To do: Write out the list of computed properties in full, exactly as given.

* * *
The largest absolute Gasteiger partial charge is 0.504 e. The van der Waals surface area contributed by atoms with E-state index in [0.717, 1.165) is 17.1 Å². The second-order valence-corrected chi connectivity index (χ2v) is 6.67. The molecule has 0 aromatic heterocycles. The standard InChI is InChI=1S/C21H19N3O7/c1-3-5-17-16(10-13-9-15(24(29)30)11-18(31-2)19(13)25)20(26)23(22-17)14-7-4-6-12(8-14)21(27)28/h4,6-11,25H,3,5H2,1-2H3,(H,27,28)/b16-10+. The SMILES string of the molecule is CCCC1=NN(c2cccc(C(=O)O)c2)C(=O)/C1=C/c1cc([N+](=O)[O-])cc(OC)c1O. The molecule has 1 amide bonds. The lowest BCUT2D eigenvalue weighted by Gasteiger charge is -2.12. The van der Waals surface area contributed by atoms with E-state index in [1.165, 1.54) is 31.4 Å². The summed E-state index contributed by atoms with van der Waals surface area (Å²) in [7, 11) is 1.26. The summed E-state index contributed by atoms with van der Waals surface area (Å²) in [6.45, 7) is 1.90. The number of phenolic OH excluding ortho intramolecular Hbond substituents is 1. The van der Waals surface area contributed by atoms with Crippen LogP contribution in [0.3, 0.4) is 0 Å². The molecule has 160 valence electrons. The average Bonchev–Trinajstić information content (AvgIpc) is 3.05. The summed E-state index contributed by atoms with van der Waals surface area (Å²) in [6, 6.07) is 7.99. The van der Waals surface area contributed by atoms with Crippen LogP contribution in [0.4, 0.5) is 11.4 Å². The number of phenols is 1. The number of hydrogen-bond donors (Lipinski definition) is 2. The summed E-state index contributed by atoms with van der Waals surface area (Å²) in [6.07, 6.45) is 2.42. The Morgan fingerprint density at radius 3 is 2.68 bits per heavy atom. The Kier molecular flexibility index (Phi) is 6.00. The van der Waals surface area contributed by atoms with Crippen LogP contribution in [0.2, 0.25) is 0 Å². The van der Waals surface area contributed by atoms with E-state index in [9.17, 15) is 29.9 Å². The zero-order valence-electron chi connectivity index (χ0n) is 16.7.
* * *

The largest absolute Gasteiger partial charge is 0.504 e. The van der Waals surface area contributed by atoms with E-state index in [0.717, 1.165) is 17.1 Å². The second-order valence-corrected chi connectivity index (χ2v) is 6.67. The molecule has 0 aromatic heterocycles. The standard InChI is InChI=1S/C21H19N3O7/c1-3-5-17-16(10-13-9-15(24(29)30)11-18(31-2)19(13)25)20(26)23(22-17)14-7-4-6-12(8-14)21(27)28/h4,6-11,25H,3,5H2,1-2H3,(H,27,28)/b16-10+. The SMILES string of the molecule is CCCC1=NN(c2cccc(C(=O)O)c2)C(=O)/C1=C/c1cc([N+](=O)[O-])cc(OC)c1O. The molecule has 1 amide bonds. The lowest BCUT2D eigenvalue weighted by Gasteiger charge is -2.12. The van der Waals surface area contributed by atoms with E-state index in [1.165, 1.54) is 31.4 Å². The summed E-state index contributed by atoms with van der Waals surface area (Å²) in [7, 11) is 1.26. The summed E-state index contributed by atoms with van der Waals surface area (Å²) in [6.45, 7) is 1.90. The number of phenolic OH excluding ortho intramolecular Hbond substituents is 1. The van der Waals surface area contributed by atoms with Crippen LogP contribution in [0.3, 0.4) is 0 Å². The molecule has 160 valence electrons. The average Bonchev–Trinajstić information content (AvgIpc) is 3.05. The summed E-state index contributed by atoms with van der Waals surface area (Å²) in [6, 6.07) is 7.99. The van der Waals surface area contributed by atoms with Crippen LogP contribution in [0.4, 0.5) is 11.4 Å². The number of phenols is 1. The number of hydrogen-bond donors (Lipinski definition) is 2. The summed E-state index contributed by atoms with van der Waals surface area (Å²) in [6.07, 6.45) is 2.42. The Morgan fingerprint density at radius 3 is 2.68 bits per heavy atom. The Kier molecular flexibility index (Phi) is 6.00. The van der Waals surface area contributed by atoms with Crippen LogP contribution in [0.2, 0.25) is 0 Å². The van der Waals surface area contributed by atoms with E-state index in [9.17, 15) is 29.9 Å². The zero-order valence-electron chi connectivity index (χ0n) is 16.7.